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The Privilege of Fearing Heights: Intern Journal by Noor Chadha
By Noor Chadha
The view from Mercedes’s house.
Through this internship, I have had many opportunities to reflect on privilege in ways I have never conceptualized before. One day, I accompanied Janet, a MEDLIFE nurse, to a follow up appointment with Mercedes, who lives high up in the community of 15A1, Nueva Esperanza. While MEDLIFE has worked with 15A1 to build many staircases in the community, the final portion of the path leading to Mercedesâ€™s house, when I visited, remained undeveloped, steep, and dusty. Excitingly, MEDLIFE already has a plan in place to build a staircase on the path to Mercedes’s house.
MEDLIFE Nurse, Carmen, and Mercedes stand on the path to Mercedes’s house, where a MEDLIFE staircase will be built.
After watching several women go up the path they traverse everyday with buckets of water and other materials in hand, I somehow stumbled up to Mercedesâ€™s house on all fours, refusing to look behind me until I reached the top. Then, after we finished speaking to Mercedes and her children, we had to go back down. To me, this was definitely scarier than going up. So when Mercedes recommended a different path around the back of her house, I was relieved. However, the “safer path” meant narrowly walking along a wall built of seemingly unstable rocks.
Two of Mercedes’s daughters play outside of her house.
I was only able to take a few steps along the rocks until my feet did not want to move further. I knew I had come to Lima specifically to work with impoverished communities, and I did not want to let fear of heights stop me. However, as much I told myself about the reasons I wanted to move forward, my feet did not seem to agree. Then, a little girl, maybe eight years old at most, ran down from the house above to offer to hold my hand. I was simultaneously embarrassed as the other MEDLIFE workers waited on the other side and amazed as this young girl tried to instill confidence in me. For the first time, I realized that even my fear of heights was a privilege. The people of 15A1 did not get to exercise the same fear. Even if the mothers, fathers, and children of 15A1 falter in the face of dusty slopes, they traverse them everyday to access basic resources. The young girlâ€™s unhesitating kindness, while facing the same height that had my heart racing and palms sweating, taught me that my fear was entirely mental. If the girl could unwaveringly run down just to help me, I could at least take baby steps to continue to work in her community. I am grateful for the opportunity to support families during my time in Peru, and I am excited to continue to reflect on my own life along the way.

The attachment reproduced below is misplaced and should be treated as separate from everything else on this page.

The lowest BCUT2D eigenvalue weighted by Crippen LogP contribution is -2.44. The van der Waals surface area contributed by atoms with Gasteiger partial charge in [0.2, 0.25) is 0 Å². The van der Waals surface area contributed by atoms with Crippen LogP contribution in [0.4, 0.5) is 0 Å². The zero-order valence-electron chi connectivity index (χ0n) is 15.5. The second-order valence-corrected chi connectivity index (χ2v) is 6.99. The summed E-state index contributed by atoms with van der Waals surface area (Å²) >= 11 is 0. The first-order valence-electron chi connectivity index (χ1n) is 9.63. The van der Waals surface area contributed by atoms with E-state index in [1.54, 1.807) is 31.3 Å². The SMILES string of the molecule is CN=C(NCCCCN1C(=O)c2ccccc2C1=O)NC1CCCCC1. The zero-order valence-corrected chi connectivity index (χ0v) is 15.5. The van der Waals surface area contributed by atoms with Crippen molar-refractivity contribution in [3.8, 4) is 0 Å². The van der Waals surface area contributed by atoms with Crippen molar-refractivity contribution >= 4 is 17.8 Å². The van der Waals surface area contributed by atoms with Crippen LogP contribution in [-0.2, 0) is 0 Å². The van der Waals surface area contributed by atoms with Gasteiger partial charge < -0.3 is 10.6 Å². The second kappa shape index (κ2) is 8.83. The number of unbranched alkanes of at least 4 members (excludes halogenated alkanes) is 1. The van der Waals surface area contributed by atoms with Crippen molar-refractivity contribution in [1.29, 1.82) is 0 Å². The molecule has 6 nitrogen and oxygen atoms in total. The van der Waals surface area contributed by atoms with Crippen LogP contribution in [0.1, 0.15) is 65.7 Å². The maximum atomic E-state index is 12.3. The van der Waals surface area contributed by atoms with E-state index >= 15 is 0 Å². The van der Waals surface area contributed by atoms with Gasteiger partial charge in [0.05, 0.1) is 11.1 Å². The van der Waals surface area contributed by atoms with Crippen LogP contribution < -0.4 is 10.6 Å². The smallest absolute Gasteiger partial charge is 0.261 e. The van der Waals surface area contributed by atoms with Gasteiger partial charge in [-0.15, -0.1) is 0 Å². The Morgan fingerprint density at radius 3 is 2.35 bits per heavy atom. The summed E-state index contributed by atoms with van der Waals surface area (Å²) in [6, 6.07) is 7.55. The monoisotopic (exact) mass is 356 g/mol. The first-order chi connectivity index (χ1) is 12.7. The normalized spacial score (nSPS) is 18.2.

Noor works on painting a staircase like the one that will benefit Mercedes and her family.
Noor Chadha is the co-president of the MEDLIFE at UC Berkeley Chapter and a 2017 MEDLIFE Summer Intern.